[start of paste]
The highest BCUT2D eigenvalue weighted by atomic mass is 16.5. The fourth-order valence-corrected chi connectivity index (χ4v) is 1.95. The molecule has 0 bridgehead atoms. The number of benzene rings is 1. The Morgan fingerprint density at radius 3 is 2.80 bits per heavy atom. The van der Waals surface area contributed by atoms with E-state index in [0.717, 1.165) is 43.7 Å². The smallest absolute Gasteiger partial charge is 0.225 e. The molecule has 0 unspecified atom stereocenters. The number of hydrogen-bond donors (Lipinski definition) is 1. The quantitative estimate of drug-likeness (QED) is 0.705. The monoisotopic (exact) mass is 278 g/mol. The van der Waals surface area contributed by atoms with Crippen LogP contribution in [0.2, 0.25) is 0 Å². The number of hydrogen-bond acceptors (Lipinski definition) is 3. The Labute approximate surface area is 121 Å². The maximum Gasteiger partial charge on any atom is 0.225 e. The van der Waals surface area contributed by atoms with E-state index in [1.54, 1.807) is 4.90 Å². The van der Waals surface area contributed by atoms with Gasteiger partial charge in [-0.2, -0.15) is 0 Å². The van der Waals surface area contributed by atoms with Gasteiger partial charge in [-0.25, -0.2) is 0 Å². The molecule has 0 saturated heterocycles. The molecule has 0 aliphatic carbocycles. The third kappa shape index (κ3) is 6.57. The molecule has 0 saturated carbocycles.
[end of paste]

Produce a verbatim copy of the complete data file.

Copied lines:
The highest BCUT2D eigenvalue weighted by atomic mass is 16.5. The fourth-order valence-corrected chi connectivity index (χ4v) is 1.95. The molecule has 0 bridgehead atoms. The number of benzene rings is 1. The Morgan fingerprint density at radius 3 is 2.80 bits per heavy atom. The van der Waals surface area contributed by atoms with E-state index in [0.717, 1.165) is 43.7 Å². The smallest absolute Gasteiger partial charge is 0.225 e. The molecule has 0 unspecified atom stereocenters. The number of hydrogen-bond donors (Lipinski definition) is 1. The quantitative estimate of drug-likeness (QED) is 0.705. The monoisotopic (exact) mass is 278 g/mol. The van der Waals surface area contributed by atoms with Crippen LogP contribution in [0.2, 0.25) is 0 Å². The number of hydrogen-bond acceptors (Lipinski definition) is 3. The Labute approximate surface area is 121 Å². The maximum Gasteiger partial charge on any atom is 0.225 e. The van der Waals surface area contributed by atoms with E-state index in [1.54, 1.807) is 4.90 Å². The van der Waals surface area contributed by atoms with Gasteiger partial charge in [-0.2, -0.15) is 0 Å². The van der Waals surface area contributed by atoms with Gasteiger partial charge in [-0.25, -0.2) is 0 Å². The molecule has 0 saturated heterocycles. The molecule has 0 aliphatic carbocycles. The third kappa shape index (κ3) is 6.57. The molecule has 0 saturated carbocycles.